Some wounds never heal!
LOCATED in the Turk Mine area, roughly 60km north of Bulawayo, the Streak residence is sure to be a hive of activity come Christmas morning.
Heath and his wife Nadine will have their hands full as their oldest daughter, Holly, will be in country accompanied by her fiancé, Sam. The two are expected to wed sometime next year. “Not sure if I can call it a quiet Christmas this time around, but my daughter Holly is coming from the United Kingdom with her future husband (Sam) and his family,” said Heath Streak.
“We are just going to try show them around Zimbabwe and take the opportunity to get to know each other.
“Hopefully, we won’t spend too much time in queues, for fuel and other things,” he said. As the Streak Christmas plans begin to unfold, one wonders about the state of mind of the 44-year-old through all these festivities. After all, it looks like the former Chevrons gaffer is most certain to have a remarkable end to an otherwise unremarkable year.
It was around this time that he had the world in the palm of his hand as the Chevrons stood on the cusp of history. They were scheduled to play a Boxing Day Test against South Africa.
Memories are still fresh on the mind of the legendary paceman. “I remember it all quite fondly; we had a practice session on Christmas day, which was followed by prematch preparations and staff meetings,” said Heath Streak.
“We even had a Christmas dinner with the team later that night.“But it was a bit dull because most of the guys had not been paid yet and they were a bit stressed.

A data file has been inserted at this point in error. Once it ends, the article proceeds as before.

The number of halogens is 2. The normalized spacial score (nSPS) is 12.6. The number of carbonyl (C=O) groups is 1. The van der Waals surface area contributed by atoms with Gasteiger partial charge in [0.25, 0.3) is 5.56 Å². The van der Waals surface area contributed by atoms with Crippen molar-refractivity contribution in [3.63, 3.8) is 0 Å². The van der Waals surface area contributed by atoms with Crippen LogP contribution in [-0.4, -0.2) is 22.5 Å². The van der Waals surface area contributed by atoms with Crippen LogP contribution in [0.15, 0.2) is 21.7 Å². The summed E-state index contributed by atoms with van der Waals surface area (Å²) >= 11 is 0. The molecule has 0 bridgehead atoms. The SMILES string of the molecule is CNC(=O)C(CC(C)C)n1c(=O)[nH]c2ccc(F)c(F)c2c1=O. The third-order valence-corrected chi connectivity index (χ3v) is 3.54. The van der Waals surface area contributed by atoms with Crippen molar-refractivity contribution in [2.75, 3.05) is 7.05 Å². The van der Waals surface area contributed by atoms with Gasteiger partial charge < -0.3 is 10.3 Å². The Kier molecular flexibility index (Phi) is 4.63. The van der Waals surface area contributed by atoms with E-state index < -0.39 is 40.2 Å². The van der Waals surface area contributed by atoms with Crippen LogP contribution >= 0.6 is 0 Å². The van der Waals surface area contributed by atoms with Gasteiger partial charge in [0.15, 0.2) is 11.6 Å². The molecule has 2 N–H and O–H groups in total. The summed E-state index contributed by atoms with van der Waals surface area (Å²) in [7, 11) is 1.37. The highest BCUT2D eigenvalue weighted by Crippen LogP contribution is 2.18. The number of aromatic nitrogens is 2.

“Fortunately, the excitement of the Test that lay ahead saw us through,” he said. Unfortunately, that was to be as high as things got as the Chevrons lost that Test, inside two days, by an innings and 120 runs. The team then failed to qualify for next year’s ICC Cricket World Cup a few months later. Failures that not only cost the 44-year-old his job, but also saw him go on a 10-month hiatus from the game.
To this very day, the wounds are yet to heal as Streak is still to find closure on a year that promised so much yet delivered nothing at all.
“It’s quite difficult to find closure when you are still to get paid,” said Streak.
“You hear that ZC staff are getting paid into foreign accounts, the game is still getting administered poorly, many of the provincial association leagues are yet to start and all these things add on to the stress,” he said. Despite life dealing the 44-year-old a blow for most part of 2018, Streak refuses to give up and he has tried to give back as much as he has taken.
The former Zimbabwean international is presently taking both Zimbabwe Cricket and the Sports and Recreation Commission to task, going as far as suing the former for his outstanding wages. Streak refuses to see the World Cup qualifiers as utter failure. “Contrary to popular belief, I think the qualifiers were an enjoyable experience until, maybe, the last couple of games.
“We played some good cricket right throughout the tournament and we had some memorable games, some tight ones and the support from the fans was truly amazing. “It’s just unfortunate that certain decisions went against us in the West Indies game, and we failed to get the desired result in the rain-affected United Arab Emirates game,” he said. legendary now, most people are not aware of the softer side to this gentle giant.